As most of you are aware, one of my passions is the pursuit of genetic genealogical research. I have been in involved in several areas of personal testing, including Y-DNA, Mitochondrial DNA, autosomal testing and some deep clade testing.
I am involved with a very cutting edge group of genetic researchers through Family Tree DNA, Texas Genomics Center and the University of Arizona.
I belong to a Y group or cluster known as L792, an offshoot of the E1b1b1c1 haplogroup or as it is now officially known, E1b1b1b2a1d*. It is a fairly large and distinct cluster that left africa approximately 22,400 years ago and settled in the levant.
In order to amass more information about our cluster I have volunteered to submit my DNA sample for a highly involved testing called Walk the Y. Our DNA is defined primarily by two measuring devices for mutations, SNP's and STR's. SNP is short for single nucleotide polymorphism and STR is a short tandem repeat. Geneticists can chart the human evolution of DNA by evaluating these markers.
Walk the Y will hopefully uncover a whole bunch of new SNP's. In the long term this will benefit a host of people, from medical researchers to genetic anthropologists and more. I would humbly like to ask for your help in raising the $750.00 that this expensive and complicated test will require. I have enlisted a new fundraising device called Crowd Tilt if you wish to donate through that portal. Donations can also be made through Paypal at firstname.lastname@example.org or personally to me. If all of my readers offered a dollar I could fund this in a week. I get no direct benefit, except for being a part of a new frontier of genetic exploration.
I offer a little information about Walk the Y.
Walk Through the Y is an advanced sequencing test focused on the discovery of new haplogroup-defining SNPs (Single Nucleotide Polymorphisms) on the Y-chromosome.
"Walk Through the Y is an advanced sequencing test focused on the discovery of new haplogroup-defining SNPs (Single Nucleotide Polymorphisms) on the Y-chromosome."
Essentially, it tests a large sequence of the Y chromosome by testing for known SNPs in every haplogroup, and then looks for new SNPs near the known SNPs. At present, WTY covers approximately 400,000 bases. When WTY first started in 2008, it covered perhaps 90,000 bases. The coverage of the WTY increases periodically -- when new SNPs are discovered via academic studies and external projects such as the 1000 Genomes project, and FTDNA starts testing for those SNPs, they also get added to WTY.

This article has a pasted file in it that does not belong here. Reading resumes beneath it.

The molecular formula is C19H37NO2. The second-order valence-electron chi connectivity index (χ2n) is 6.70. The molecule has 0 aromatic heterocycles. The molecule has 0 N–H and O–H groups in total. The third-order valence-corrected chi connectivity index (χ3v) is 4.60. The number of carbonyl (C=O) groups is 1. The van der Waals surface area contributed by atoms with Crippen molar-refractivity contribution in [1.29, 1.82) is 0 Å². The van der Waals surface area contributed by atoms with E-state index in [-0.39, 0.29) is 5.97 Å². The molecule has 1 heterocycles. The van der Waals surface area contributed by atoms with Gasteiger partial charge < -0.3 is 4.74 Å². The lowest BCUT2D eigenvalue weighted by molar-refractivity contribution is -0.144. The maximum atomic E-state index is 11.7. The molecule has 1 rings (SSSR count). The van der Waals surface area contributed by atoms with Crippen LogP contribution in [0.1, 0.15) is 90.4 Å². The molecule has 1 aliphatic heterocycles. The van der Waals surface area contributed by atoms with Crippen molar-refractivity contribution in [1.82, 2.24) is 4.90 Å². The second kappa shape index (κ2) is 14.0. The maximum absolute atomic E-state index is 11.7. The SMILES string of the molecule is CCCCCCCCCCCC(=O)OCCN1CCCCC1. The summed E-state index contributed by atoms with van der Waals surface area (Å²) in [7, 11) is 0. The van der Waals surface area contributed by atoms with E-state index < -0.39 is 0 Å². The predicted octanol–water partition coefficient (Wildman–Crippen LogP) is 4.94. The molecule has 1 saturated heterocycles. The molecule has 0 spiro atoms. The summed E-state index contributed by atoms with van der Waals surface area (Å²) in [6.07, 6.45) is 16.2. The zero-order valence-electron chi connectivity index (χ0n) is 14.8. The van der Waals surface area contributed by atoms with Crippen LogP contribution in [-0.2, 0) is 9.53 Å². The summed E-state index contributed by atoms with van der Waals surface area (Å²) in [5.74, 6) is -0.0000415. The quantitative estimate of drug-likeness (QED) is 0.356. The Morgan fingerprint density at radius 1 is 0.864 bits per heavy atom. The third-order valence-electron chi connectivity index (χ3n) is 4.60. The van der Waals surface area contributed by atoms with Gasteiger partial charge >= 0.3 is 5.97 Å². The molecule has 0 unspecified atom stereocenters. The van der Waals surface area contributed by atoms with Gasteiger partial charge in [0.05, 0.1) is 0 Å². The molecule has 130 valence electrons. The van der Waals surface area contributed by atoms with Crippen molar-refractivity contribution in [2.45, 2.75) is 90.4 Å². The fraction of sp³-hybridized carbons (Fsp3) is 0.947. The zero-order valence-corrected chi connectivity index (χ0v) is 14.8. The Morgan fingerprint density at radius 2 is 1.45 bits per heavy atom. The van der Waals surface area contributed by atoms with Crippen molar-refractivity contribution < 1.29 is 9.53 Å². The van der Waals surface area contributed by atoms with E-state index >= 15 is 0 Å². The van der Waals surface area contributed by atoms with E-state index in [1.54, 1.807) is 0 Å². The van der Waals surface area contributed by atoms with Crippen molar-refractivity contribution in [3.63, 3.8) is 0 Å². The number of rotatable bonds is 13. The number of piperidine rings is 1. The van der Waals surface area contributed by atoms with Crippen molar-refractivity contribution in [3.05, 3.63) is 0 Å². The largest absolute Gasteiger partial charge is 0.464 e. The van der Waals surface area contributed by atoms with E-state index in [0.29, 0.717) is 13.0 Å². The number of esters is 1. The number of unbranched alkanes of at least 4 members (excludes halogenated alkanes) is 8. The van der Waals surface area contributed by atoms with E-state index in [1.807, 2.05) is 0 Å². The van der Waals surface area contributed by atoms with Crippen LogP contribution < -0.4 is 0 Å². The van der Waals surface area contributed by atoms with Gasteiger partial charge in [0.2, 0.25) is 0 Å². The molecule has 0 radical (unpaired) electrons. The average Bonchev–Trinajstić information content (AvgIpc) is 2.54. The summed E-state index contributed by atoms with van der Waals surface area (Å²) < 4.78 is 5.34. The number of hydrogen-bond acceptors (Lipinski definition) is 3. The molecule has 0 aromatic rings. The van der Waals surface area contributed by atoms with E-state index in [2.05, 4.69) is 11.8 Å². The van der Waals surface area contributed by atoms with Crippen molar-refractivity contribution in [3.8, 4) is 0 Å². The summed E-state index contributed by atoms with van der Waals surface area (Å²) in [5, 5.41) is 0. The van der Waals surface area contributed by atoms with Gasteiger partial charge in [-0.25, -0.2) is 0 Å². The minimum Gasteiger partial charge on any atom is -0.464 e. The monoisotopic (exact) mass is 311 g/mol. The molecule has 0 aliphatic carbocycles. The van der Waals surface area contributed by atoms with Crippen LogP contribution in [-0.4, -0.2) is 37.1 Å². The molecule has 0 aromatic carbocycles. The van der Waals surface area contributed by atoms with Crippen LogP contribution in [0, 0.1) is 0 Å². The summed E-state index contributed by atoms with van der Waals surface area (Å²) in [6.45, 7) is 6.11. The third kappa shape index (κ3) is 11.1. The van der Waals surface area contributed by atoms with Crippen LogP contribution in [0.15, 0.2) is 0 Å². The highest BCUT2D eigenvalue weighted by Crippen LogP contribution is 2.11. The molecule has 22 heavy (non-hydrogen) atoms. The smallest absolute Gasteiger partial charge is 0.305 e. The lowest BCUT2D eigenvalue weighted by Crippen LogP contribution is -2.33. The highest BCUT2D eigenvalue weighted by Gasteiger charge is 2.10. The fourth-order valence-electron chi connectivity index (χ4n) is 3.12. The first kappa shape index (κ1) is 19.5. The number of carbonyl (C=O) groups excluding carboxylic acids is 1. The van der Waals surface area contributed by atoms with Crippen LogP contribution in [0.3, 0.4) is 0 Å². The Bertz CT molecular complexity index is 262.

This research can expedite the discovery of SNPs that help subdivide haplogroups, lead to in-depth studies of family or private SNPs, and increase the SNPs available through advanced orders.
The Walk Through the Y (WTY) test directly sequences your Y-chromosome DNA for known SNPs (single nucleotide polymorphisms). The lab checks the raw results for new SNPs that are near the known SNP. The test has the following features.
It uses sanger sequencing.
Segments are from the non-recombining part of the Y-chromosome.
It includes both the forward and reverse primer.
It sequences five plates of 96 segments (5x96 = 480).
We test over 180 kB of the Y-chromosome.
There are several outcomes for Walk Through the Y (WTY) testing. They are:
No additional SNPs (single nucleotide polymorphims) are found
A private SNP is found
A semi-private SNP is found
A subclade defining SNP is found
A redundant (equivalent to others on the tree) SNP is found
This testing may lead to the discovery of historic and genetic mutations in our understanding of DNA. The technology is moving forward so fast, now testing over 400,000 base pairs. There is a real possibility of some very exciting discoveries and this exploration is currently near the ground floor. I rarely ask for help and I know that times are tight. If you are able to contribute, it would be much appreciated.
Warren b. $25.00 3/29/12
Ed - $20.00 3/30/12
Len - $50.00 3/31/12
Jon - $5.00
Wanda - $20.00
Stan and Tracy - $20.00